Backmarker: Cycle Editor Cook Neilson

January 5, 2012
Mark Gardiner
Mark Gardiner
Contributing Editor|Articles|Articles RSS

In 2001, Mark Gardiner gave up his career in advertising, and moved to the Isle of Man to live out his childhood dream of racing in the TT. After returning to the U.S., he wrote a memoir of that experience, Riding Man, which is now in development as a feature film. His column, Backmarker, looks at everything from the motorcycle industry as a whole to intensely personal 'inside stories.'

Gone but not forgotten. Cycle Magazine was a seminal publication in '70s motorycle journalism with Cook Neilson at the helm.
Gone but not forgotten. Cycle Magazine was a seminal publication in ’70s motorycle journalism with Cook Neilson at the helm.

Looking back over 2011 in the little world of American motorcycle media, the biggest news was that Cycle World was sold.


First, the giant French conglomerate Hachette-Filipacchi sold it, as part of a large portfolio of magazines to Hearst, an American media conglomerate. At the time, I wondered if Hearst was really making a commitment to magazines in general, or just planning to keep Hachette’s Elle brand and part out the rest of the titles.

The latter proved true and before long Hearst sold Cycle World to Bonnier Corporation, which publishes about 50 niche magazines including ‘men’s’ titles like Popular Science, and Field & Stream. That was probably the best possible outcome for Cycle World once it had been put into play.

But even though Cycle World seems destined to survive for a while, the days when American newsstands were crowded with well-written motorcycle magazines have passed.

I was reminded of that when Cook Neilson, who was the editor of Cycle Magazine throughout the ‘70s, made an appearance last fall, at the Barber Motorsports Park AHRMA races. The Barber museum features a precise replica of ‘Old Blue’, the Ducati that Neilson used to win the 1977 Superbike race at Daytona.

“You know, Phil [Schilling] and I go these racing events and more people remember us for what we did at Cycle, than what we accomplished in racing,” Neilson told me. “There’s a fondness – almost a yearning for the kind of publication that Cycle used to be. And that touches us because the racing was a sideline; what we really cared about was Cycle Magazine. At one point, we had a circulation of just over 500,000 readers, and that’s a bunch.”

Cycle Editor Cook Neilson in the Daytona winner's circle, 1977, with Dave Emde and Wes Cooley.
Cycle Editor Cook Neilson in the Daytona winner’s circle, 1977, with Dave Emde and Wes Cooley.

“They remember the magazine as being literate and thorough,” Cook said. “And they remember that we expected them to bring curiosity and intelligence to the table. We didn’t write down to anybody.”

Cook pointed out that the landscape in which motorcycle magazines operate has changed a lot. Back in his day, Cycle could devote a lot of pages to racing news, because there wasn’t television coverage and the internet beating print to the punch. “But,” he lamented, “there’s not a lot of analysis in magazines these days. I understand that they’re publishing in a short-attention-span world. We didn’t have that problem; we knew that people would get the magazine and read it cover-to-cover.”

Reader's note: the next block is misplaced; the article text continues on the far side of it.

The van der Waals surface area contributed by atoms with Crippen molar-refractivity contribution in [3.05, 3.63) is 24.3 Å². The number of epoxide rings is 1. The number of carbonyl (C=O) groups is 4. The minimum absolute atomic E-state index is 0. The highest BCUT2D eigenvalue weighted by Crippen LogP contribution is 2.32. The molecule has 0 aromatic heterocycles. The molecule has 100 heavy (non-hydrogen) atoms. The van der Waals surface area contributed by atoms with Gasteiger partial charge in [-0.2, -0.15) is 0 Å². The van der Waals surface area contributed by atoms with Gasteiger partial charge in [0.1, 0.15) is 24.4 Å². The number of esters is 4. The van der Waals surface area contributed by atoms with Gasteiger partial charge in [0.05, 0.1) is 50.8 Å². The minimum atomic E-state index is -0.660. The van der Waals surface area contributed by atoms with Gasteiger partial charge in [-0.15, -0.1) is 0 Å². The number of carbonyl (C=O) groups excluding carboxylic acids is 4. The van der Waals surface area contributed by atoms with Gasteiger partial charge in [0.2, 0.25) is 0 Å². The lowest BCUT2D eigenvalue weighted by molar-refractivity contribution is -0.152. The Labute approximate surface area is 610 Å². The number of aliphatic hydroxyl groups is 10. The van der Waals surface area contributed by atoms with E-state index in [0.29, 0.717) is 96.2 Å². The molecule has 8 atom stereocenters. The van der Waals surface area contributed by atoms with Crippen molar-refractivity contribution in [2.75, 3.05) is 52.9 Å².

I interrupted him to ask whether that short attention span was just an accepted truth; did he think that if someone published a magazine like the old Cycle again, motorcyclists would flock back to it?

“I don’t know,” he replied “I don’t read too many foreign publications, so I don’t know if Motociclismo, which was a great magazine in it’s day, or Das Motorrad, which was a great magazine, have changed their approaches with the times, or if they’ve stayed with a blueprint that allows for thoroughness.”

Cook didn’t just win that Daytona Superbike race while he was working full time as the magazine’s editor; he and another editor, Phil Schilling, actually built the bike themselves. Every aspect of its development and construction were detailed in the magazine. I wondered whether another way the motorcycle media landscape has changed is that motorcycles themselves have become much harder for the average motorcyclist to understand and work on.

“I think that’s a factor,” Cook said. “Cycle World had [Attack Kawasaki’s] Richard Stanboli build a bike for their rider to compete in the Superbike series this year, and I thought that was terrific, but the idea that Cycle World could do that for themselves; I don’t think that would have crossed their minds.” Although quite a few SoCal hot rod specialists, guys like Jerry Branch, contributed their talents to Old Blue, all of the assembly took place right in Cycle’s own shop.

“We did most of the engine development at the drag strip,” Cook recalled, “because the dyno can really mislead you but the drag strip will never lie!”

Cook Neilson read English literature at Princeton. He had done a bit of motorcycle drag racing while in school. One of the first stories he got published was a profile of Sonny Routt and his double-engined drag bike for Cycle World. Through a friend of a friend, he managed to meet Gordon Jennings (then Cycle’s editor) and talked himself into a job as Associate Editor.